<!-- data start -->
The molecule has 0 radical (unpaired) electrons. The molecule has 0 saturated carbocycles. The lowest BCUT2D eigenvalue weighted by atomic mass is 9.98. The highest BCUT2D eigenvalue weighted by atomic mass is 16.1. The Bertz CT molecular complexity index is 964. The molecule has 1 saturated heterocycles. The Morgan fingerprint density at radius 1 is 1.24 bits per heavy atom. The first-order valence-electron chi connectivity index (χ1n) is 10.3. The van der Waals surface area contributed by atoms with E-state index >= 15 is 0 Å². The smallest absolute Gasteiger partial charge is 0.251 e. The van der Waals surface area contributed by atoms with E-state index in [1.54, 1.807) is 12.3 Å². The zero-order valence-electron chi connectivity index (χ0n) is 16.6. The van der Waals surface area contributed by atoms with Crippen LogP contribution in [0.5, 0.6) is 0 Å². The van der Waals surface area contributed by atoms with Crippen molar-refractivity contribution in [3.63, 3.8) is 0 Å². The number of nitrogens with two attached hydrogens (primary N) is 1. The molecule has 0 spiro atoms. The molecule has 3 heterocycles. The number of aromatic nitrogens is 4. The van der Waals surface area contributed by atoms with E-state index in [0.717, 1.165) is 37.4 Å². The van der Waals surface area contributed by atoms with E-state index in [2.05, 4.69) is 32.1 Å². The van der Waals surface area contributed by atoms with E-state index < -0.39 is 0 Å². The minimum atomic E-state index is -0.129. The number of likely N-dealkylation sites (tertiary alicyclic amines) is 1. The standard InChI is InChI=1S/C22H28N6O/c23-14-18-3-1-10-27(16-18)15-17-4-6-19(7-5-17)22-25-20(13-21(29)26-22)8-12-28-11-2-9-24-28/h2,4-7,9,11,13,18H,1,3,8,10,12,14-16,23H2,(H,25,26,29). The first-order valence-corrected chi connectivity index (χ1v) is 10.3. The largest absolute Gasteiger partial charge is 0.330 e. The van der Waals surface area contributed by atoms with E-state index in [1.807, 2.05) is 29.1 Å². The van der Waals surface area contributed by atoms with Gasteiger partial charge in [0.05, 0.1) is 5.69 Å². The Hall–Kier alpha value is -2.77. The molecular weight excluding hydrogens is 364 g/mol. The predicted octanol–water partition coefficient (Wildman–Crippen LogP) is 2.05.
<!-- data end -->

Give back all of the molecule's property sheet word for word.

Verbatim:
The molecule has 0 radical (unpaired) electrons. The molecule has 0 saturated carbocycles. The lowest BCUT2D eigenvalue weighted by atomic mass is 9.98. The highest BCUT2D eigenvalue weighted by atomic mass is 16.1. The Bertz CT molecular complexity index is 964. The molecule has 1 saturated heterocycles. The Morgan fingerprint density at radius 1 is 1.24 bits per heavy atom. The first-order valence-electron chi connectivity index (χ1n) is 10.3. The van der Waals surface area contributed by atoms with E-state index >= 15 is 0 Å². The smallest absolute Gasteiger partial charge is 0.251 e. The van der Waals surface area contributed by atoms with E-state index in [1.54, 1.807) is 12.3 Å². The zero-order valence-electron chi connectivity index (χ0n) is 16.6. The van der Waals surface area contributed by atoms with Crippen LogP contribution in [0.5, 0.6) is 0 Å². The van der Waals surface area contributed by atoms with Crippen molar-refractivity contribution in [3.63, 3.8) is 0 Å². The number of nitrogens with two attached hydrogens (primary N) is 1. The molecule has 0 spiro atoms. The molecule has 3 heterocycles. The number of aromatic nitrogens is 4. The van der Waals surface area contributed by atoms with E-state index in [0.717, 1.165) is 37.4 Å². The van der Waals surface area contributed by atoms with E-state index in [2.05, 4.69) is 32.1 Å². The van der Waals surface area contributed by atoms with E-state index < -0.39 is 0 Å². The minimum atomic E-state index is -0.129. The number of likely N-dealkylation sites (tertiary alicyclic amines) is 1. The standard InChI is InChI=1S/C22H28N6O/c23-14-18-3-1-10-27(16-18)15-17-4-6-19(7-5-17)22-25-20(13-21(29)26-22)8-12-28-11-2-9-24-28/h2,4-7,9,11,13,18H,1,3,8,10,12,14-16,23H2,(H,25,26,29). The first-order valence-corrected chi connectivity index (χ1v) is 10.3. The largest absolute Gasteiger partial charge is 0.330 e. The van der Waals surface area contributed by atoms with E-state index in [1.807, 2.05) is 29.1 Å². The van der Waals surface area contributed by atoms with Gasteiger partial charge in [0.05, 0.1) is 5.69 Å². The Hall–Kier alpha value is -2.77. The molecular weight excluding hydrogens is 364 g/mol. The predicted octanol–water partition coefficient (Wildman–Crippen LogP) is 2.05.